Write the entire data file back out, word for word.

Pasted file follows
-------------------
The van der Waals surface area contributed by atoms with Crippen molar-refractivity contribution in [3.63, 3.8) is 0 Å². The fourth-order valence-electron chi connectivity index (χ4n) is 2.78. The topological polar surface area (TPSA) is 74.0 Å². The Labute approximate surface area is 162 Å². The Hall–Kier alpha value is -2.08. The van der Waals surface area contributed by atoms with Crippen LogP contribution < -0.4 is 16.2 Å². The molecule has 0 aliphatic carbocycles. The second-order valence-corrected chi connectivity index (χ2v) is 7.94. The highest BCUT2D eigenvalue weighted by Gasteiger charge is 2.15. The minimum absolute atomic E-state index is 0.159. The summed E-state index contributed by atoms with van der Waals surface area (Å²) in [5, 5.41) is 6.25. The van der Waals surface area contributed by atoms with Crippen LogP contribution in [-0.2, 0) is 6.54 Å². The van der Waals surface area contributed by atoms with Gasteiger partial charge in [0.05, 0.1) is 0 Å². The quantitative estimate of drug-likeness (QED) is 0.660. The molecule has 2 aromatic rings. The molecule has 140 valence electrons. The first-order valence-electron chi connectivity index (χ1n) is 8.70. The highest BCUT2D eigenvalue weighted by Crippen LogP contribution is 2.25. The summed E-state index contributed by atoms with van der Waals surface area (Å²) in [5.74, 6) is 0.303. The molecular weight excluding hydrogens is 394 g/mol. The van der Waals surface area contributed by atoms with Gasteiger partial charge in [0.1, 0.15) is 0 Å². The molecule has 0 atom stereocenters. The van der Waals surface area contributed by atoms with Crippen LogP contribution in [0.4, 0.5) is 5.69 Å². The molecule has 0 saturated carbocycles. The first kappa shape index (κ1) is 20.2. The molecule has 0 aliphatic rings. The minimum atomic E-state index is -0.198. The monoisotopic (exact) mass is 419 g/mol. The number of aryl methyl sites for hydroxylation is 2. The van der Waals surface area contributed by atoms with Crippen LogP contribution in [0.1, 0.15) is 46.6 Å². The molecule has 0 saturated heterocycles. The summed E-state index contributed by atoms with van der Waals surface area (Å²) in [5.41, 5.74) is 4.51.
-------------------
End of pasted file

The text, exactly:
The van der Waals surface area contributed by atoms with Crippen molar-refractivity contribution in [3.63, 3.8) is 0 Å². The fourth-order valence-electron chi connectivity index (χ4n) is 2.78. The topological polar surface area (TPSA) is 74.0 Å². The Labute approximate surface area is 162 Å². The Hall–Kier alpha value is -2.08. The van der Waals surface area contributed by atoms with Crippen LogP contribution < -0.4 is 16.2 Å². The molecule has 0 aliphatic carbocycles. The second-order valence-corrected chi connectivity index (χ2v) is 7.94. The highest BCUT2D eigenvalue weighted by Gasteiger charge is 2.15. The minimum absolute atomic E-state index is 0.159. The summed E-state index contributed by atoms with van der Waals surface area (Å²) in [5, 5.41) is 6.25. The van der Waals surface area contributed by atoms with Crippen LogP contribution in [-0.2, 0) is 6.54 Å². The van der Waals surface area contributed by atoms with Gasteiger partial charge in [0.05, 0.1) is 0 Å². The quantitative estimate of drug-likeness (QED) is 0.660. The molecule has 2 aromatic rings. The molecule has 140 valence electrons. The first-order valence-electron chi connectivity index (χ1n) is 8.70. The highest BCUT2D eigenvalue weighted by Crippen LogP contribution is 2.25. The summed E-state index contributed by atoms with van der Waals surface area (Å²) in [5.74, 6) is 0.303. The molecular weight excluding hydrogens is 394 g/mol. The van der Waals surface area contributed by atoms with Gasteiger partial charge in [0.1, 0.15) is 0 Å². The molecule has 0 atom stereocenters. The van der Waals surface area contributed by atoms with Crippen LogP contribution in [0.4, 0.5) is 5.69 Å². The molecule has 0 saturated carbocycles. The first kappa shape index (κ1) is 20.2. The molecule has 0 aliphatic rings. The minimum atomic E-state index is -0.198. The monoisotopic (exact) mass is 419 g/mol. The number of aryl methyl sites for hydroxylation is 2. The van der Waals surface area contributed by atoms with Crippen LogP contribution in [0.1, 0.15) is 46.6 Å². The molecule has 0 saturated heterocycles. The summed E-state index contributed by atoms with van der Waals surface area (Å²) in [5.41, 5.74) is 4.51.